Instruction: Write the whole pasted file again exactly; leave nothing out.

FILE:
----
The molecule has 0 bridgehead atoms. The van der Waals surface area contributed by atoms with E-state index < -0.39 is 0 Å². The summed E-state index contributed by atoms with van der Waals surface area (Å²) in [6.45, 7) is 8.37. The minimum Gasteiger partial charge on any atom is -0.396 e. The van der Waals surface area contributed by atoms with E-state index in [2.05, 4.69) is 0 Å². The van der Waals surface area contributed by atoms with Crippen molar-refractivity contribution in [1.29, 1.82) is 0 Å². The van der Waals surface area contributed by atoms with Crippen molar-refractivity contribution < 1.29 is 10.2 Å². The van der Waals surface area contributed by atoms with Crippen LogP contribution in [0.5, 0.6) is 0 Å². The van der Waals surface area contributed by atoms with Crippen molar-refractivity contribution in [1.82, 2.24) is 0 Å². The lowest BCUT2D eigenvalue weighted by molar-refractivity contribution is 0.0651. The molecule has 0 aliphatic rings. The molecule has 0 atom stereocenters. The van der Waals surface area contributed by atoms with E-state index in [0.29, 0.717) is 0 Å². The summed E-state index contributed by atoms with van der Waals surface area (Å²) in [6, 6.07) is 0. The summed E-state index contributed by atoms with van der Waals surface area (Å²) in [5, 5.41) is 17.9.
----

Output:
The molecule has 0 bridgehead atoms. The van der Waals surface area contributed by atoms with E-state index < -0.39 is 0 Å². The summed E-state index contributed by atoms with van der Waals surface area (Å²) in [6.45, 7) is 8.37. The minimum Gasteiger partial charge on any atom is -0.396 e. The van der Waals surface area contributed by atoms with E-state index in [2.05, 4.69) is 0 Å². The van der Waals surface area contributed by atoms with Crippen molar-refractivity contribution in [1.29, 1.82) is 0 Å². The van der Waals surface area contributed by atoms with Crippen molar-refractivity contribution < 1.29 is 10.2 Å². The van der Waals surface area contributed by atoms with Crippen LogP contribution in [0.5, 0.6) is 0 Å². The van der Waals surface area contributed by atoms with Crippen molar-refractivity contribution in [1.82, 2.24) is 0 Å². The lowest BCUT2D eigenvalue weighted by molar-refractivity contribution is 0.0651. The molecule has 0 aliphatic rings. The molecule has 0 atom stereocenters. The van der Waals surface area contributed by atoms with E-state index in [0.29, 0.717) is 0 Å². The summed E-state index contributed by atoms with van der Waals surface area (Å²) in [6, 6.07) is 0. The summed E-state index contributed by atoms with van der Waals surface area (Å²) in [5, 5.41) is 17.9.